#98 – How Attached Properties Work in WPF

Attached properties in XAML allow attaching a property value to an object that is of a different type than the type where the property is defined.  (E.g. Grid.Row property can be set for a Button).

When the XAML parser encounters an attached property, it calls a static method on the class where the property is defined.  So setting a value for Grid.Row on a Button is equivalent to:

 Grid.SetRow(myButton, 1);

In WPF, attached properties are often implemented using dependency properties.  The object on which the property is being set (e.g. Button) inherits from DependencyObject, which means that it can store a collection of dependency properties.

When dependency properties are used for storing the values of attached properties, the static setter method in turn just calls the SetValue method on the object passed in to it.  So the method listed above would be implemented as:

 myButton.SetValue(Grid.RowProperty, 1);

#97 – Attached Properties

In XAML, attribute syntax is normally used to set the value of a property on an object.  But through the use of attached properties, you can set a value for a property that comes from another object.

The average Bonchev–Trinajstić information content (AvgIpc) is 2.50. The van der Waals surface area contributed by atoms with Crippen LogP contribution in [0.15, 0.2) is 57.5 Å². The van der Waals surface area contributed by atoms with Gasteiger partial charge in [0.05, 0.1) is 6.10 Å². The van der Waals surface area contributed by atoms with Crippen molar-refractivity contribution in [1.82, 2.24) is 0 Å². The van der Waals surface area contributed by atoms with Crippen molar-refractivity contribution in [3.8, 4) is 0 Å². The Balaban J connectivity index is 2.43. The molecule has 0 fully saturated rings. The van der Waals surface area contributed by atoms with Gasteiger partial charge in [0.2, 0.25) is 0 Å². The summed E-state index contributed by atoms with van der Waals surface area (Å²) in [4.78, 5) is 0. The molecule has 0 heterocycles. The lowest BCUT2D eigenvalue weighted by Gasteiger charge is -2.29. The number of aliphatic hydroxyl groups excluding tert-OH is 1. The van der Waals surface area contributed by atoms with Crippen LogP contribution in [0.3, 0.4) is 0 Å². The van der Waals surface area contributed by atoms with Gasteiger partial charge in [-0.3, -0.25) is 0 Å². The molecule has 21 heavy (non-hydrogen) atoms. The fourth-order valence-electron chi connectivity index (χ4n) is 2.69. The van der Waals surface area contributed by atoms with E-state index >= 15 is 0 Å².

Attached property syntax follows the form TypeName.PropertyName, where the type named is the type where the property is defined.

In the example below, we have two Button controls contained in a grid.  To indicate their position in the grid, we specify Grid.Row and Grid.Column properties for each.  The buttons don’t have Row and Column properties and neither does the Grid .  But the Grid does have Row and Column as attached properties–meaning that it can apply the properties to other objects, indicating where those objects should appear in the grid.

     <Button Grid.Row="1" Grid.Column="0" Content="Dee" Height="23" Name="button1" Width="75" />
     <Button Grid.Row="1" Grid.Column="1" Content="Dum" Height="23" Name="button2" Width="75" />